One cool romantic story about him, was midway through the Second Punic War (218-201 BC) he goes on basically a suicide mission to Hispania (Spain). Hannibal's boys have conquered Spain which they will use as the beginning of an overland route to attack Italy via the Alps. Scipio attacks Cartagena, Spain and wins the city. But he also wishes to win the 'hearts and minds' of the locals and be seen as liberators rather than conquerors like Carthage was. Plus he also needs supplies and reinforcements for his small outnumbered army. Scipio loves his wife and he grants her much more freedom and spending money than most Patrician husbands. But he does have a weakness for beautiful women and it's said for pretty boys. After the city is taken his men capture a very beautiful woman and they bring her to their commander as a prize of war. Even Scipio is astonished by her beauty. But he learns that the woman is betrothed to a local Chieftain named Allucius. He returns her unharmed to her fiance along with the ransom money that was offered by her parents. They marry and Allucius allies himself and his tribe with Scipio. Throughout his career Scipio strongly believes in humanitarian conduct towards the conquered people and their lands also with prisoners and hostages. But in his army non-Roman deserters get beheaded and Roman deserters crucified.
After the war Scipio returns to Rome and this house, the people love him but he has political enemies who hassle him and his General brother for years. His ghost is walking past you right now :-) . He used to leave this house and walk up the Clivus Capitolinus to make daily sacrifices at the Temple of Jupiter on the Capitoline Hill. His enemies claimed this was just political public relations to show he was a devout Pagan.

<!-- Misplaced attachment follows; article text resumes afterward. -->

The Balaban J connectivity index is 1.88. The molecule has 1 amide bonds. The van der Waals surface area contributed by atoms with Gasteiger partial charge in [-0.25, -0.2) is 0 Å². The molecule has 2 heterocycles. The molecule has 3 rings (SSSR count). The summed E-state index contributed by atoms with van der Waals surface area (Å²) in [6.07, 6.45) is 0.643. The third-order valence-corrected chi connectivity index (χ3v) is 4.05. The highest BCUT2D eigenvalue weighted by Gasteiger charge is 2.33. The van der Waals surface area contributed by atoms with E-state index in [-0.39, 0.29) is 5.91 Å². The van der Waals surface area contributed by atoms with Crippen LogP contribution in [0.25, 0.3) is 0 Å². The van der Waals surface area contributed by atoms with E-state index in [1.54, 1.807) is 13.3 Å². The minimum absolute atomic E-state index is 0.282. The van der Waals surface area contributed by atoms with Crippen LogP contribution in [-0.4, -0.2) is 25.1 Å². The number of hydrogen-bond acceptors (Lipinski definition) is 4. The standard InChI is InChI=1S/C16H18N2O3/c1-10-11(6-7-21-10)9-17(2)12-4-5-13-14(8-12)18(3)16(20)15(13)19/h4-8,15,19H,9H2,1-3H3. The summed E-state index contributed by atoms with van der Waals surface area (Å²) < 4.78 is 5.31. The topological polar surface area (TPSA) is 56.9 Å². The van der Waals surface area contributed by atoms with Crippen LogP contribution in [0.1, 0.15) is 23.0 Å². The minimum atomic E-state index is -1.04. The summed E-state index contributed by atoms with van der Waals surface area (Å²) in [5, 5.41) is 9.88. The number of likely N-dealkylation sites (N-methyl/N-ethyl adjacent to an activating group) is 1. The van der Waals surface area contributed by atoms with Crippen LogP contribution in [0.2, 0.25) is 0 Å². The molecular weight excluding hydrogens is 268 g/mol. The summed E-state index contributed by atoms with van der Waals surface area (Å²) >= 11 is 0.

In his later years he tires of the political attacks and retires to a villa far from the city he saved. After his death his son-in-law Tiberius Sempronius Gracchus has the house torn down and builds the Basilica Sempronia (his family name) on this site in 169 BC. It's like a sister basilica to the newly built (179 BC) Basilica Aemilia on the other side of the Forum. Nothing is known of its exact size or design but it still has shops in front facing the Forum Square (Livy mentions butcher stalls and other shops there). Also Gracchus will have two famous sons who will fight for land reform and rights for the common people. In a few decades one of his sons will be in the Forum with his followers at a political rally. His first cousin who is also Scipio's (adopted?) grandson is on the opposing side and will lead an armed charge of Senators and others against him. Gracchus' son is clubbed to death with a stool leg and hundreds of his followers killed.